Piotr Wiszowaty spent a semester studying in Sweden. Here he’s pictured in a "cooler"moment.
“Even as a boy I loved to use my hands and to disassemble things,” says Piotr, who is now a senior at NJIT majoring in civil engineering. “If something didn’t work, I’ll take it apart and try to fix it.”
After he finished junior high school, Piotr’s family immigrated to America. They settled in Jersey City and Piotr enrolled at Dickinson High School, a gritty school not known for its academic niceties. Nonetheless Piotr excelled academically. Back in Poland, his junior high math class was on calculus. At Dickinson, his class was on geometry. So with such a strong foundation in math, Piotr aced his math and science classes.
That helped him get accepted into the Albert Dorman Honors College -- a rigorous school that attracts top students. Piotr continued to excel at NJIT, and during his junior year he decided he wanted to broaden his education. With help from the Office of International Students, he spent a semester in Sweden, studying at Jonkoping University. That semester turned out to be the best experience of his life. In this interview, Piotr talks about that experience -- what he gained from it -- and why he thinks more NJIT should consider studying abroad.
Why exactly did you decide to study abroad? What did you want to get out of it?
After three years at NJIT, I realized that having good grades doesn’t guarantee you a life filled with knowledge. I realized that part of your education comes in overcoming real-life challenges. I knew studying abroad would challenge me -- challenge my assumptions about the world -- and give me a chance to try something new. And living abroad was indeed a challenge; it leaves you with great memories and experiences and a deeper knowledge of life. You experience things abroad you would never otherwise experience and in my opinion that’s the best feeling -- when you actually try something challenging. Studying abroad is a life-changing experience; it’s only limited by how much you can take out of it.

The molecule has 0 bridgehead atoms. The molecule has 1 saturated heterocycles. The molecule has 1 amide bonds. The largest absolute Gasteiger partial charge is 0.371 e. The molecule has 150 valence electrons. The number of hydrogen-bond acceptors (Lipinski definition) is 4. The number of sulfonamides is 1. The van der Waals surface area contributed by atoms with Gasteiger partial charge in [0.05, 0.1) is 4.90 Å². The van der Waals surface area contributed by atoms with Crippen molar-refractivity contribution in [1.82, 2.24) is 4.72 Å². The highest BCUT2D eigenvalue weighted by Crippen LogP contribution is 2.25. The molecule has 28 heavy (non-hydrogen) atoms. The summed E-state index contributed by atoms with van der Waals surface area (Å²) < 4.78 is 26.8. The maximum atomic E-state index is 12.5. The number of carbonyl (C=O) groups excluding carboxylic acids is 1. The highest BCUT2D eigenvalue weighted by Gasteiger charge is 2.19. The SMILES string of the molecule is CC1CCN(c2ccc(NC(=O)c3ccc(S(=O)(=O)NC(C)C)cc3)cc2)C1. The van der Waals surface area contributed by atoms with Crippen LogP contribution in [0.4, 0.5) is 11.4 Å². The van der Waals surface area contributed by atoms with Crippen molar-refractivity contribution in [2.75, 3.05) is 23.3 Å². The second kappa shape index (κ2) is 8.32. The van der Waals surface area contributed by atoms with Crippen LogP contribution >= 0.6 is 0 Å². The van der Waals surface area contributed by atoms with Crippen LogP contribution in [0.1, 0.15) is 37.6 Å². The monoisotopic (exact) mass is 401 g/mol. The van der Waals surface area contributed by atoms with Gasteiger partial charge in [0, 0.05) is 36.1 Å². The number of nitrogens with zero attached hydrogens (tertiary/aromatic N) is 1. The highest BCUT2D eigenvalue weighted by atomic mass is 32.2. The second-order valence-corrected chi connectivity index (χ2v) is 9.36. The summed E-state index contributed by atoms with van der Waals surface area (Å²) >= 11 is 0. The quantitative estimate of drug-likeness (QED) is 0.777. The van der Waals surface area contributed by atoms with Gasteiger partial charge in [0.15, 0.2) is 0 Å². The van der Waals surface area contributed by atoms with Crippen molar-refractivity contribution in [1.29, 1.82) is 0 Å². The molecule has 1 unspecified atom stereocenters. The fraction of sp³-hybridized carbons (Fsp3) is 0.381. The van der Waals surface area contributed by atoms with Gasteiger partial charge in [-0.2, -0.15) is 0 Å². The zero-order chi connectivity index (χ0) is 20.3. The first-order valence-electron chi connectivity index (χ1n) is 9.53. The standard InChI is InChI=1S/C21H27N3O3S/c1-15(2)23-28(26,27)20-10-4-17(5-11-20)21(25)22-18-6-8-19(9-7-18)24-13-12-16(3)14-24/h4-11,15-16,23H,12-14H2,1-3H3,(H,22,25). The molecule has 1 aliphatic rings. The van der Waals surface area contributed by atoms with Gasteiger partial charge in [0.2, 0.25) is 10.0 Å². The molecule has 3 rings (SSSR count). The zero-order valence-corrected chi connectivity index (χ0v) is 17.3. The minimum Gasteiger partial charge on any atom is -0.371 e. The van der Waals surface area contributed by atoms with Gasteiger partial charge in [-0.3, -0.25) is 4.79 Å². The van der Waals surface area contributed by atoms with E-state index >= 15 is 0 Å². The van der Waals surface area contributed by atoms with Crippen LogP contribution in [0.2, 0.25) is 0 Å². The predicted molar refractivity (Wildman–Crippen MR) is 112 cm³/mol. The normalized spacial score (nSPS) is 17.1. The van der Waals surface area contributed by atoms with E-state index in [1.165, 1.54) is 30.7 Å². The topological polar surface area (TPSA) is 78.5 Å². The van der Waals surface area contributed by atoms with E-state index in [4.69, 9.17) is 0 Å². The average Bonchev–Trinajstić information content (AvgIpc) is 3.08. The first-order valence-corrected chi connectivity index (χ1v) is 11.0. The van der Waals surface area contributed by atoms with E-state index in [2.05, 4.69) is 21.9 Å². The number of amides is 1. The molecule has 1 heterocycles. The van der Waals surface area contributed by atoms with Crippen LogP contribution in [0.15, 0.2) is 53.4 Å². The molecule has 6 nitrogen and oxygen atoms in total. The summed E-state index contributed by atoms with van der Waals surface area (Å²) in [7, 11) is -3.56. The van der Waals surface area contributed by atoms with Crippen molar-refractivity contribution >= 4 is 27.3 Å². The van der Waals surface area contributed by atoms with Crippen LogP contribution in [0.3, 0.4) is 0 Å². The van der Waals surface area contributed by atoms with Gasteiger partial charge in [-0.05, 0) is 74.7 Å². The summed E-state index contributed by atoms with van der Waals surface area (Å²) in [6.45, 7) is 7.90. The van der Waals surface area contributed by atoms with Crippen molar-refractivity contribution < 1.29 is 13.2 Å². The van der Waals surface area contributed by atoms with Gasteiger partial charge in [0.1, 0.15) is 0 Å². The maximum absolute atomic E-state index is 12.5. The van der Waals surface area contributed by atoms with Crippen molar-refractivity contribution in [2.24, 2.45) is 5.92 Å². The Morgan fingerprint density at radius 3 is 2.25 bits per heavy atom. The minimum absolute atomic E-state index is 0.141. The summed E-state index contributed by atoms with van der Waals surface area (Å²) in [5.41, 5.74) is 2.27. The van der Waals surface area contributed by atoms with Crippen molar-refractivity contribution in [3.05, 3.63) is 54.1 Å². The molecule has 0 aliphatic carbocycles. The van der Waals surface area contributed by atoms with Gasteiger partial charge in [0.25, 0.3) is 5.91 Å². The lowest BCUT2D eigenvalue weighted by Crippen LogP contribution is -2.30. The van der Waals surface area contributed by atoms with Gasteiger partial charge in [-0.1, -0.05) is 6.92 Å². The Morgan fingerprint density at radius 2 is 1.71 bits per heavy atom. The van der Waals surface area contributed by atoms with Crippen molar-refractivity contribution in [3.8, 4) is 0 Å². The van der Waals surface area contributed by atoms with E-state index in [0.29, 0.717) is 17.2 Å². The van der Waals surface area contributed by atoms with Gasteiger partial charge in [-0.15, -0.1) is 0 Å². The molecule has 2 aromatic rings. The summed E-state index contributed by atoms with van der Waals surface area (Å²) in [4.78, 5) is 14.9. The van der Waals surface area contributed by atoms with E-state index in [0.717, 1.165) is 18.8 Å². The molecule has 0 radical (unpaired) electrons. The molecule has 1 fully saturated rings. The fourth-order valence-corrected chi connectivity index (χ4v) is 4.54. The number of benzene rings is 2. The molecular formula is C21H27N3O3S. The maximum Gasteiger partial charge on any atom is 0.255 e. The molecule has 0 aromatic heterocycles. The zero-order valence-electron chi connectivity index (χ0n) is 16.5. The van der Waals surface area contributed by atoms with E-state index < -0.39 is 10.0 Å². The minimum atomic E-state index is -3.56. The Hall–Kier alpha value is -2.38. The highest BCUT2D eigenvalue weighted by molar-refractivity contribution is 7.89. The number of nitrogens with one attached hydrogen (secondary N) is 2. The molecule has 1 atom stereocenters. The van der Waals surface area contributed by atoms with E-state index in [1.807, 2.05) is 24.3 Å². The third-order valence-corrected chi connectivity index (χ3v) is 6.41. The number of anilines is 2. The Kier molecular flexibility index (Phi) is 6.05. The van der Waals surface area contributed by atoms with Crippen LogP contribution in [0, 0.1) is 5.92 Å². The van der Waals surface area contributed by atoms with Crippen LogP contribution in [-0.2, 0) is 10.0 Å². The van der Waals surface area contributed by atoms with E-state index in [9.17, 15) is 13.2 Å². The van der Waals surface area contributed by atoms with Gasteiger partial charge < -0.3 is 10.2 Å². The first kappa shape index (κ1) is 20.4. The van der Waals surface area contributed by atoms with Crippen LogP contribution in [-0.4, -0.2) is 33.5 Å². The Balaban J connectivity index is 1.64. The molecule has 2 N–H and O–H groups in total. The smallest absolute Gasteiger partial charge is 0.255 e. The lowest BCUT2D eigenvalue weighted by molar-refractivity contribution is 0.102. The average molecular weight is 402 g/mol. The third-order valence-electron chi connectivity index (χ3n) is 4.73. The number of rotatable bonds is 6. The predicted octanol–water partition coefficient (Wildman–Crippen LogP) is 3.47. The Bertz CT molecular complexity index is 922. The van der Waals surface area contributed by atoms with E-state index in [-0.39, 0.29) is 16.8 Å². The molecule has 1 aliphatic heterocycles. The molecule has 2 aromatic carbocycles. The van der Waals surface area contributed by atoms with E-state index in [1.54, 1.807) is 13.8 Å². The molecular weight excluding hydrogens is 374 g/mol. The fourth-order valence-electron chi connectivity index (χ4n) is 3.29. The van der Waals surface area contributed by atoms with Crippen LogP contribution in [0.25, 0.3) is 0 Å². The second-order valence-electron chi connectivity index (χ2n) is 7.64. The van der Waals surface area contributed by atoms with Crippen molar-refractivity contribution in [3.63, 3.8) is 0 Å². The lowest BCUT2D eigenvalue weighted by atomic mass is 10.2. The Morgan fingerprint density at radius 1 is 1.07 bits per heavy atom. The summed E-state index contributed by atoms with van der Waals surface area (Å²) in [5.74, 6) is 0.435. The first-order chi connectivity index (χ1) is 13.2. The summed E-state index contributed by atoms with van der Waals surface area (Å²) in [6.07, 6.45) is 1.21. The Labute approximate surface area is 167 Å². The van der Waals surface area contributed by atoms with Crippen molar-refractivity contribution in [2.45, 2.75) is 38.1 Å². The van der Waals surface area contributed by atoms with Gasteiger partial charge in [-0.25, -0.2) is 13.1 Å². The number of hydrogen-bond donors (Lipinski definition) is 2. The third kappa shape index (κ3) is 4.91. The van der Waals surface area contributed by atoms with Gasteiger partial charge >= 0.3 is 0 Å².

What was Jonkoping University like academically? Did they teach civil engineering differently than NJIT?
I major in civil engineering, but in my opinion taking courses abroad is not the most important aspect of studying abroad. I took four courses in Jonkoping, the equivalent of a full credit load at NJIT. The professors are detail oriented and make sure students master the details of their subjects. But at the same time, the classes are informal and unrushed. The professors treat you like adults and expect you to teach yourself. I took two humanities courses as well as two engineering courses, and I enjoyed all the classes.
What about cultural differences: How do Swedes differ from Americans?
In Sweden, the people tend not to rush, they believe in peace and harmony. That is evident in they way they teach college classes. During each class, the students get a "fika," which is like a coffee break. Professors join the students for a smoke or a coffee. Students there are not eager to graduate; they take their time, especially since schooling is free, so they needn't worry about getting jobs right away and paying off debts. It’s fascinating to see these cultural and educational differences.